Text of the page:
The Douglas-fir beetle (Dendroctonus pseudotsugae) is the principal killer of mature Douglas-fir in B.C. It usually attacks weakened or dying trees, but occasionally its populations increase to the extent that it infests and kills large numbers of healthy trees. Aerial overview surveys recorded 47,628 hectares of damage in 2015.
This beetle is most common in B.C.'s Interior. Though it can be found in coastal forests, it rarely causes the large-scale damage seen inland.
It attacks its host in early summer. The beetle usually attacks weakened trees (e.g., drought or wildfire damage) or trees blown down by windstorms. When it attacks healthy trees, it targets the largest and oldest first — those most valued as wildlife habitat, particularly for mule deer winter range.
Adult Douglas-fir beetles are dark brown to black with reddish wing covers, and are tiny (about 4.4 to 7 millimetres long). The life cycle is usually one year, and two broods may be produced.
Native to North America, this insect is found throughout the range of the Douglas-fir, its principal host.
Strategy depends on infestation size, stand susceptibility and other factors. Detection involves walkthroughs, probes and star probes (a type of ground probe). Treatment can involve sanitation harvesting, trap trees and other techniques.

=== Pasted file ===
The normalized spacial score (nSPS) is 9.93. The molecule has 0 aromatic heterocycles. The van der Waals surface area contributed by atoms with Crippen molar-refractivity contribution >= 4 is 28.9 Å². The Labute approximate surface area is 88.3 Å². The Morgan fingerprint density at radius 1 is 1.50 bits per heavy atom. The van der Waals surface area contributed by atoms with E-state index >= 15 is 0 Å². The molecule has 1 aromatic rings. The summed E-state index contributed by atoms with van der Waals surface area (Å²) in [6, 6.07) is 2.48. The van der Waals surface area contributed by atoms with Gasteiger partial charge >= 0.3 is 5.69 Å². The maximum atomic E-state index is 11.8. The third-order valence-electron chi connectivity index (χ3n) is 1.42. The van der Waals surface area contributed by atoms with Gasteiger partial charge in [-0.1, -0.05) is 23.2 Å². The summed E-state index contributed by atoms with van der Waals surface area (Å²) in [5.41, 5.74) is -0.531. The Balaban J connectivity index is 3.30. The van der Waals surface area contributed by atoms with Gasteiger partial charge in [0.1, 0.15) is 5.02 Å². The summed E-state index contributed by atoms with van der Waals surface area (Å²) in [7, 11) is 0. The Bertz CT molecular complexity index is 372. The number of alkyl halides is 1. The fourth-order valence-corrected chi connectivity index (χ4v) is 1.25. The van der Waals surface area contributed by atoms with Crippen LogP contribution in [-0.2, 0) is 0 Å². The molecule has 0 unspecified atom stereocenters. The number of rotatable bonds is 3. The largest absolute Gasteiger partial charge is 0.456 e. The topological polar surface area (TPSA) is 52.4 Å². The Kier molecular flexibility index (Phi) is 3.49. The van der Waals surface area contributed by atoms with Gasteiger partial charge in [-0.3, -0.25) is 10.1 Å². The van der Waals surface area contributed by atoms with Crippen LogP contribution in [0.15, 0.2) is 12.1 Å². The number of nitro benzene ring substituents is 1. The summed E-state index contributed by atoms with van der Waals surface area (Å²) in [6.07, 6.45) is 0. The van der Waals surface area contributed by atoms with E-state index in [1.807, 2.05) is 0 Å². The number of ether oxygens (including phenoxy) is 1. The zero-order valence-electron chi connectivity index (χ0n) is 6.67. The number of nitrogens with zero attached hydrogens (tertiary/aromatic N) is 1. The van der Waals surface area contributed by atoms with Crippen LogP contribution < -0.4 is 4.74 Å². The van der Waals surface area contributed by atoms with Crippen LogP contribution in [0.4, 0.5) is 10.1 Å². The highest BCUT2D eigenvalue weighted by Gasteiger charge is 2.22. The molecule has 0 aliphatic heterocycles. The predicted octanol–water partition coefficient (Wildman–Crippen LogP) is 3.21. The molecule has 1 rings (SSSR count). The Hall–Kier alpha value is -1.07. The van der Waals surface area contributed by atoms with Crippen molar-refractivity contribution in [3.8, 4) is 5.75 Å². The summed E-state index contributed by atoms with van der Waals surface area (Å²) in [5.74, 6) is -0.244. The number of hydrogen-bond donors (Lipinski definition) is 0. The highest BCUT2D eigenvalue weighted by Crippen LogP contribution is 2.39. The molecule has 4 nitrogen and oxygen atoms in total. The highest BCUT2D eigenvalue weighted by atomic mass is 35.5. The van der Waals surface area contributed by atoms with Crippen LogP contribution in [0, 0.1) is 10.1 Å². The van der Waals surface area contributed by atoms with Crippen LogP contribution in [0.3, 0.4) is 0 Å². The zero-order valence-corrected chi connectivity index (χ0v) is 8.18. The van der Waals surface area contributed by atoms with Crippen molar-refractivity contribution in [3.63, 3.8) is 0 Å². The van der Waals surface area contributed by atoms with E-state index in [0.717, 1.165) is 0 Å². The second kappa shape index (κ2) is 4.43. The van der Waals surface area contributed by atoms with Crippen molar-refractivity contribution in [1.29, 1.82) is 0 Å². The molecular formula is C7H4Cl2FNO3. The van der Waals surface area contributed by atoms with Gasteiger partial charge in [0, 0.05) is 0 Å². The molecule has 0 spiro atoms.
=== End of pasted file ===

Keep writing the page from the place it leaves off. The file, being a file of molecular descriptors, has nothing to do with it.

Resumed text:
Tree Species Attacked
Large diameter, mature Douglas-fir trees are attacked; also, occasionally, downed western larch. Trees are killed when the flow of food and water between roots and needles is blocked by feeding larvae and by dead sapwood cells killed by the blue-stain fungi carried by the Douglas-fir beetle adults.
Recently attacked trees are difficult to identify except for reddish brown boring dust that may accumulate on the trunk and in bark crevices. Foliage of killed trees turns from green to pale yellow-green to red by the spring of the year following the attack.